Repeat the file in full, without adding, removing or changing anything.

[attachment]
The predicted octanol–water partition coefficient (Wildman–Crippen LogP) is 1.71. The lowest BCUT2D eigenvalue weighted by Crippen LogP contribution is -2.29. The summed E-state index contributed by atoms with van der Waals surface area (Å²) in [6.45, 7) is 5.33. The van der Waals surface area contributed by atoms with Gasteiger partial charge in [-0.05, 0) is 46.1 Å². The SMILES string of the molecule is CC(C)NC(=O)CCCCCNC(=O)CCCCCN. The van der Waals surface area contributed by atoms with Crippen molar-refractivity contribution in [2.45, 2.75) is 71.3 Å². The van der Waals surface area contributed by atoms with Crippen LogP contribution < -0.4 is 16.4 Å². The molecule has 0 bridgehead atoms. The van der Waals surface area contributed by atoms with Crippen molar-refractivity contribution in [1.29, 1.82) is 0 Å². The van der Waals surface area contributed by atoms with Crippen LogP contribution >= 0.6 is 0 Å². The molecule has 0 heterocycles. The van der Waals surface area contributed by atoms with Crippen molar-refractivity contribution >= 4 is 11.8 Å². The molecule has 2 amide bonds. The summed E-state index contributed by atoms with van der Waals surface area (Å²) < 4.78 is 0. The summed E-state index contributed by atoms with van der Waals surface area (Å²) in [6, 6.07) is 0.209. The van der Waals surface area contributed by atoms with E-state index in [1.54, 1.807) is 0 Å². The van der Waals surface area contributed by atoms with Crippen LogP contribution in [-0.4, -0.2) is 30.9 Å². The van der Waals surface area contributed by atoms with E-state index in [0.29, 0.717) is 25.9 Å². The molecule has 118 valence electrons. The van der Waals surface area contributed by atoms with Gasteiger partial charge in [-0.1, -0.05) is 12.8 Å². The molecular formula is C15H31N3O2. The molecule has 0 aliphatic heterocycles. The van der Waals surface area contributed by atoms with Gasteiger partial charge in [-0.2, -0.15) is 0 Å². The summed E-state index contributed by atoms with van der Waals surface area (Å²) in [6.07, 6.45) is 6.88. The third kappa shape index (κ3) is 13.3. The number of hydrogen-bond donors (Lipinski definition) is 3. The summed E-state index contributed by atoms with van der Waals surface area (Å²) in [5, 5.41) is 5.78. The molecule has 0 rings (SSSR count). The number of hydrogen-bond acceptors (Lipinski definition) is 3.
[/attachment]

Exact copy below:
The predicted octanol–water partition coefficient (Wildman–Crippen LogP) is 1.71. The lowest BCUT2D eigenvalue weighted by Crippen LogP contribution is -2.29. The summed E-state index contributed by atoms with van der Waals surface area (Å²) in [6.45, 7) is 5.33. The van der Waals surface area contributed by atoms with Gasteiger partial charge in [-0.05, 0) is 46.1 Å². The SMILES string of the molecule is CC(C)NC(=O)CCCCCNC(=O)CCCCCN. The van der Waals surface area contributed by atoms with Crippen molar-refractivity contribution in [2.45, 2.75) is 71.3 Å². The van der Waals surface area contributed by atoms with Crippen LogP contribution < -0.4 is 16.4 Å². The molecule has 0 bridgehead atoms. The van der Waals surface area contributed by atoms with Crippen molar-refractivity contribution in [1.29, 1.82) is 0 Å². The van der Waals surface area contributed by atoms with Crippen LogP contribution >= 0.6 is 0 Å². The molecule has 0 heterocycles. The van der Waals surface area contributed by atoms with Crippen molar-refractivity contribution >= 4 is 11.8 Å². The molecule has 2 amide bonds. The summed E-state index contributed by atoms with van der Waals surface area (Å²) < 4.78 is 0. The summed E-state index contributed by atoms with van der Waals surface area (Å²) in [6, 6.07) is 0.209. The van der Waals surface area contributed by atoms with E-state index in [1.54, 1.807) is 0 Å². The van der Waals surface area contributed by atoms with Crippen LogP contribution in [-0.4, -0.2) is 30.9 Å². The van der Waals surface area contributed by atoms with E-state index in [0.29, 0.717) is 25.9 Å². The molecule has 118 valence electrons. The van der Waals surface area contributed by atoms with Gasteiger partial charge in [-0.1, -0.05) is 12.8 Å². The molecular formula is C15H31N3O2. The molecule has 0 aliphatic heterocycles. The van der Waals surface area contributed by atoms with Gasteiger partial charge in [-0.2, -0.15) is 0 Å². The summed E-state index contributed by atoms with van der Waals surface area (Å²) in [6.07, 6.45) is 6.88. The third kappa shape index (κ3) is 13.3. The number of hydrogen-bond donors (Lipinski definition) is 3. The summed E-state index contributed by atoms with van der Waals surface area (Å²) in [5, 5.41) is 5.78. The molecule has 0 rings (SSSR count). The number of hydrogen-bond acceptors (Lipinski definition) is 3.